I've been granted a sabbatical!
From January through June 2018, I'll be on paid sabbatical from FGS. I am very excited.
(FGS offers the same deal as many colleges do: a year at half-pay or a half-year at full pay. I'm choosing the latter option.)
It's taken quite a few years for me to get to this point. This was actually the second sabbatical application I'd written, but no one but me ever read the first one. After I'd written it, I imagined myself waking up every morning to do the project I'd outlined ... and I thought, "Dang, I'd rather go to school!" I realized that I was still in academic mode of wanting to "produce" something and that I'd proposed writing an article that was well-focused and would have looked good to the selection committee but that I didn't actually want to write. Same thing the next year, although at least I realized my error before I bothered to write up the whole application.
So I decided I was just going to wait until I thought of something that I really wanted to explore and that I'd honestly rather work on than go to school. And last year I thought of a project, something I was really pleased about. So I wrote up an application, a really good one, and submitted it with a high heart ... and wasn't selected.
I cried, a lot. It was embarrassing, actually, because I cried in front of the FGS head of school when she told me. (It was so embarrassing that apparently I couldn't bring myself to blog about it.) In my defense, I was completely worn out from teaching an overload, and I would have been fine if she'd just told me the news and left it at that, but instead she added some comments about how I was thinking so big and broadly while the sabbatical recipients had been much more focused and specific, and then she just kept going on about that, which I started taking as a comment on my intellectual pretensions. (That's probably not what she meant, but I was tired and disappointed.)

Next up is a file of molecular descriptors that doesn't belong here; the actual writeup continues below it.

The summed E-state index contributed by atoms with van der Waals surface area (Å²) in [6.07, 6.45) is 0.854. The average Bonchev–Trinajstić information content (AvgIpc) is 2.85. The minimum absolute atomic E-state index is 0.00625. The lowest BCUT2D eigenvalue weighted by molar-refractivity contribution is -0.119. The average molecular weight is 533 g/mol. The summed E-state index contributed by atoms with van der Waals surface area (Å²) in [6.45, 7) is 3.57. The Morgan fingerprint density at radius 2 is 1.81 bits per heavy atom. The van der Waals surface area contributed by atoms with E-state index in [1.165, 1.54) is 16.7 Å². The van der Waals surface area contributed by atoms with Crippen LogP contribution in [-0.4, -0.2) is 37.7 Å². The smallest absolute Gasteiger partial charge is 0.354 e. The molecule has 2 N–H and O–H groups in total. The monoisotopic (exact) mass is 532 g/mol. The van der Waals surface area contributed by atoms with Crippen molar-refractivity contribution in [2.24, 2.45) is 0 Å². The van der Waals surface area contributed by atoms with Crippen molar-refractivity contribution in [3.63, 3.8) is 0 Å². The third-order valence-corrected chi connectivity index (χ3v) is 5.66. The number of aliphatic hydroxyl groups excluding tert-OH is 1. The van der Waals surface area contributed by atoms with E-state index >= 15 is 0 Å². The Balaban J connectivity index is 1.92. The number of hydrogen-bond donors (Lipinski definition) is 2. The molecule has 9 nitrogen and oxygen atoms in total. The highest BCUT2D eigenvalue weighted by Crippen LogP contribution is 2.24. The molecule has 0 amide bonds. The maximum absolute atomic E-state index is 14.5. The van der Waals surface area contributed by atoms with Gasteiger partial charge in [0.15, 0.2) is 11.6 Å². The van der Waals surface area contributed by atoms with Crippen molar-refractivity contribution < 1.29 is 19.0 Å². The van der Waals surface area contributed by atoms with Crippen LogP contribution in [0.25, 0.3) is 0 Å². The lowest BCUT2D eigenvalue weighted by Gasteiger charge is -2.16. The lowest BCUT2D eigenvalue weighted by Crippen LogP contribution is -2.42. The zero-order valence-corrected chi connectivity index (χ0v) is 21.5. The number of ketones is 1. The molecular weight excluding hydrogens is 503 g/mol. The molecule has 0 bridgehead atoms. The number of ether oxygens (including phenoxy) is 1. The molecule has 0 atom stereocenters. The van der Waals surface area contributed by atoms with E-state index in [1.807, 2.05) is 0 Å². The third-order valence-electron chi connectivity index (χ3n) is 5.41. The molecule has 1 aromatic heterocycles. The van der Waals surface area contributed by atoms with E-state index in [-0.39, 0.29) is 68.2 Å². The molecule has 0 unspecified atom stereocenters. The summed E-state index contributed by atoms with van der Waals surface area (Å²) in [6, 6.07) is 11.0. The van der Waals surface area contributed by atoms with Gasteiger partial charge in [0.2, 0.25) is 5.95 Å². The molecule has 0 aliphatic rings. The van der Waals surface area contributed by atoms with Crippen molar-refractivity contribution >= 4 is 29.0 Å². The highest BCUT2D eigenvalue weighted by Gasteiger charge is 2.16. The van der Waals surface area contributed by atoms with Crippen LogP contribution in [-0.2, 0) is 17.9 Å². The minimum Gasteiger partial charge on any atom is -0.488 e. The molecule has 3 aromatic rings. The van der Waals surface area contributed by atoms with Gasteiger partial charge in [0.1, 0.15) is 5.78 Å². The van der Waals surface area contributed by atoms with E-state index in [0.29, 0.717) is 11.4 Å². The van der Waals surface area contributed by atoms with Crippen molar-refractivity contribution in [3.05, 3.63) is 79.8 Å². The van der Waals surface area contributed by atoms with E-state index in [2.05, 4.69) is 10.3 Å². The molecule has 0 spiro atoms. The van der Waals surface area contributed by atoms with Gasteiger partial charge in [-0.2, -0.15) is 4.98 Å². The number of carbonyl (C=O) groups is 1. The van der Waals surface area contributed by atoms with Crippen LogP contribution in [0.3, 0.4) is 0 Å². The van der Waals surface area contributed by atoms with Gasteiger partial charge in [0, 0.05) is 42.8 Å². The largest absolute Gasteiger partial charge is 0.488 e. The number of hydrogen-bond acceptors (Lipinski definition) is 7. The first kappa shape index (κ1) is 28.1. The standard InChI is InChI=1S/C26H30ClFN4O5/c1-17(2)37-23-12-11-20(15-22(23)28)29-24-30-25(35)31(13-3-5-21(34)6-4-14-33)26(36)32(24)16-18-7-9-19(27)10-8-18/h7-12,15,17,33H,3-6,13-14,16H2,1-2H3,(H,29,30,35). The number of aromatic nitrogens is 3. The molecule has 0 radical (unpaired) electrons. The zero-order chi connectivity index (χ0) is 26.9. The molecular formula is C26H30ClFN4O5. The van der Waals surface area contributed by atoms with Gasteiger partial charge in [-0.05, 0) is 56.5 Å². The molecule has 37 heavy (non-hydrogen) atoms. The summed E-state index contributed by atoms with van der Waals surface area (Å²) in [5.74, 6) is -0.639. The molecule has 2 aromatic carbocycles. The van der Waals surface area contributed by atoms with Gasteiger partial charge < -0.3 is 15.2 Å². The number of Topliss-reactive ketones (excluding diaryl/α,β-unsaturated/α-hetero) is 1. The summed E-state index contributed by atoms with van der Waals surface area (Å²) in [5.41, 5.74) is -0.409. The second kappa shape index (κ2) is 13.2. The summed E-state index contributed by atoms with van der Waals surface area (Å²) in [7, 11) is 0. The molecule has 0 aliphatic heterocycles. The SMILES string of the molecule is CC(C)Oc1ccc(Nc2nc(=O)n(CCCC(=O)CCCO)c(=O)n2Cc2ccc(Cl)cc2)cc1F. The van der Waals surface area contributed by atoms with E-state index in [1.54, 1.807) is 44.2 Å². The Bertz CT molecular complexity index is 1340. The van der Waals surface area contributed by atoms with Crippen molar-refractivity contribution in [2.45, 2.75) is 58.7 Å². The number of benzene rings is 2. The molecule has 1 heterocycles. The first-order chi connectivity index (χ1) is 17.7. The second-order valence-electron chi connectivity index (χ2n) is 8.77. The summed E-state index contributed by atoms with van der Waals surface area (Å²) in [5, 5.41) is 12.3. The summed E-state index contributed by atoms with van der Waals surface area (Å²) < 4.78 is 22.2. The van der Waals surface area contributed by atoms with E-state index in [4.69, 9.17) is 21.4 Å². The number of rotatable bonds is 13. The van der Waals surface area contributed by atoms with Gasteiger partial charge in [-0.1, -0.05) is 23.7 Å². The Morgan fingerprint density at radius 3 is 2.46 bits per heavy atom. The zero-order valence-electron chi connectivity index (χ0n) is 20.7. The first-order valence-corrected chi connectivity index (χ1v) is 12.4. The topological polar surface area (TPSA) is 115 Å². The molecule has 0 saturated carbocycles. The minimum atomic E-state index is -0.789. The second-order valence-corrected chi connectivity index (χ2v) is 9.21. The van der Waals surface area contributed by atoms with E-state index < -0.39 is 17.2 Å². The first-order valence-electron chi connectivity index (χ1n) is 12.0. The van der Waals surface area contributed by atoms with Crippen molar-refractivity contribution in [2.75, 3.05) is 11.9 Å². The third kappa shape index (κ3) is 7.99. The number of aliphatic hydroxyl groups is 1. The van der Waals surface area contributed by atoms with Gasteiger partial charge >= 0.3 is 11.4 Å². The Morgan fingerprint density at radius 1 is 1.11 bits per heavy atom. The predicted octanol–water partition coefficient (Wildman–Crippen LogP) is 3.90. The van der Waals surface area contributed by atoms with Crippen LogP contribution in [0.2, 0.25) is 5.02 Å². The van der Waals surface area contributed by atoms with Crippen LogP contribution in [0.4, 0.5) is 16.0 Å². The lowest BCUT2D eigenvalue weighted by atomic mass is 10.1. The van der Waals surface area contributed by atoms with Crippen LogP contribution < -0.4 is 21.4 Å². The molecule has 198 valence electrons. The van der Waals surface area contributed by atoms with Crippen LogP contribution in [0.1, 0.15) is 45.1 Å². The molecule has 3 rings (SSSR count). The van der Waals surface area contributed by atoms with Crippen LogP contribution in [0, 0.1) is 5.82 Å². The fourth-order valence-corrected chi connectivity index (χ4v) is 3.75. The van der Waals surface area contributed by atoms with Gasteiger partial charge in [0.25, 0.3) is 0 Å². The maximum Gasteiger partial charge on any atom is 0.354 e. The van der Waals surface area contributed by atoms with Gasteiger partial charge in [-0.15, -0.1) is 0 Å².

It turned out that the quality of my proposal actually had nothing to do with it at all. The academic dean, who led the selection process (which didn't include the head of school), made super clear to me that my proposal was great, everyone loved it, and I should submit exactly the same proposal the next year. She said that the decision came down entirely to how long folks with qualifying proposals (including me) had been at FGS, and that the people who were selected both had a longer tenure at FGS than I did and had proposed great projects. I told the dean what the head of school had said about my proposal, and she rolled her eyes a bit and reiterated that my proposal was wonderful and that I should submit it again with no changes.
So that's essentially what I did this year. I updated the sabbatical proposal a bit, but otherwise it was basically the same as last year's. And I was successful! (And I'm sure that it once again came down mostly to seniority, once they'd weeded out any not-up-to-snuff proposals.)
I actually got the news in early November, but it was two days after the election, when nothing else seemed to matter. It's taken a while for the reality of an upcoming sabbatical to really sink in. It's beginning to sink in now, because I'm realizing that next year at this time, I won't be gearing up to head back into classes but will rather be going into sabbatical mode, whatever that will look like.